Pistachio ice cream or pistachio nut ice cream is an ice cream flavour made with pistachio nuts or flavouring. It is distinctively green in color. Pistachio is a flavor of sorbet and gelato. Pistachio ice cream is a layer in spumoni. At the Bakdash in Damascus, Syria a pounded ice cream covered with pistachio called Booza is produced, it is famous around the Arab World. Tripoli's Al Mina district is known for its Arabic ice cream including "ashta" with pistachios, it is produced including by Brigham's Ice Cream, Ben & Jerry's, Graeter's and major brands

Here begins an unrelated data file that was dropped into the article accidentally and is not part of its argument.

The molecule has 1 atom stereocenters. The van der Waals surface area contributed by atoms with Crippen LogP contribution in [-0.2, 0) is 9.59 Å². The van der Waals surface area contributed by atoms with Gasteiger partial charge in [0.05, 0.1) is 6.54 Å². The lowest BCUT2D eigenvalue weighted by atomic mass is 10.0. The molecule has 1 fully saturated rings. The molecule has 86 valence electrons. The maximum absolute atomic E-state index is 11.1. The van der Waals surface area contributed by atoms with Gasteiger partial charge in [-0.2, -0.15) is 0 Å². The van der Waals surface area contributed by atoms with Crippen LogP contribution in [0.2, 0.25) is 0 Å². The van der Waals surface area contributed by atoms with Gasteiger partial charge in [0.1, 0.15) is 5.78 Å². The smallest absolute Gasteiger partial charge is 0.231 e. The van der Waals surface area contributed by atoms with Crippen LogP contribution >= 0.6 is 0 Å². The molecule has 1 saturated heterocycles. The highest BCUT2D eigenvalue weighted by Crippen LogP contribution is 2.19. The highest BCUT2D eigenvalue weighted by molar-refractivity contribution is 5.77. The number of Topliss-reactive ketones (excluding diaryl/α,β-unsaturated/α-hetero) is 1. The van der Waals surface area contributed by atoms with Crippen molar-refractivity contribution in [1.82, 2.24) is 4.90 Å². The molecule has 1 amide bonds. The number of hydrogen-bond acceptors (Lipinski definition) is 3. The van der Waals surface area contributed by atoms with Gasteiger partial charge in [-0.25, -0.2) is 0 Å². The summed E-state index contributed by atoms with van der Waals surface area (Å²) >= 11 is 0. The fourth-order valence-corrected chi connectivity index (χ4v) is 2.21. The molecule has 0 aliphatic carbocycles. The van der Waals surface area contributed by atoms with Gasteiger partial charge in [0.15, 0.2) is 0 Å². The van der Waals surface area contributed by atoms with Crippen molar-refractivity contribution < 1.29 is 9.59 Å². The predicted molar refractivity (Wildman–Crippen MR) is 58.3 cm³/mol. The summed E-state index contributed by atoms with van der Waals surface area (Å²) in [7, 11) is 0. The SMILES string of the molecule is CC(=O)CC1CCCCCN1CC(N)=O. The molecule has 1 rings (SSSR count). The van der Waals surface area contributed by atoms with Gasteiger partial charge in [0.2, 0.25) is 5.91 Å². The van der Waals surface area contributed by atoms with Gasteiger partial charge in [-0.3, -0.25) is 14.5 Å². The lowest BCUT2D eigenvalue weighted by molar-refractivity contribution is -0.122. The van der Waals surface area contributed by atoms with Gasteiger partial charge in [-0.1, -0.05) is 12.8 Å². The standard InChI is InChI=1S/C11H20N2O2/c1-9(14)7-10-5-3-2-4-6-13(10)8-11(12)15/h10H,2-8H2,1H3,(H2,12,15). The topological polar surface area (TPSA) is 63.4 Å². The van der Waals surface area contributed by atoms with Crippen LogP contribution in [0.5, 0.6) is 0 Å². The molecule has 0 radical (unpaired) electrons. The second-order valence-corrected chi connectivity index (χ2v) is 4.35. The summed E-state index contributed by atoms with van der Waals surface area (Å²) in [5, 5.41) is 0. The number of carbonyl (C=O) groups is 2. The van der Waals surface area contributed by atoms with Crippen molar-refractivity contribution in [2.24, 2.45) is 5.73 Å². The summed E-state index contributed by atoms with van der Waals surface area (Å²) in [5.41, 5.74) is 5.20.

Coffee is a brewed drink prepared from roasted coffee beans, the seeds of berries from certain Coffea species. The genus Coffea is native to tropical Africa and Madagascar, the Comoros, Réunion in the Indian Ocean. Coffee plants are now cultivated in over 70 countries in the equatorial regions of the Americas, Southeast Asia, Indian subcontinent, Africa; the two most grown are C. arabica and C. robusta. Once ripe, coffee berries are picked and dried. Dried coffee seeds are roasted to varying degrees, depending on the desired flavor. Roasted beans are ground and brewed with near-boiling water to produce the beverage known as coffee. Coffee is darkly colored, bitter acidic and has a stimulating effect in humans due to its caffeine content, it is one of the most popular drinks in the world, it can be prepared and presented in a variety of ways. It is served hot, although iced coffee is a popular alternative. Clinical studies indicate that moderate coffee consumption is benign or mildly beneficial in healthy adults, with continuing research on whether long-term consumption lowers the risk of some diseases, although those long-term studies are of poor quality.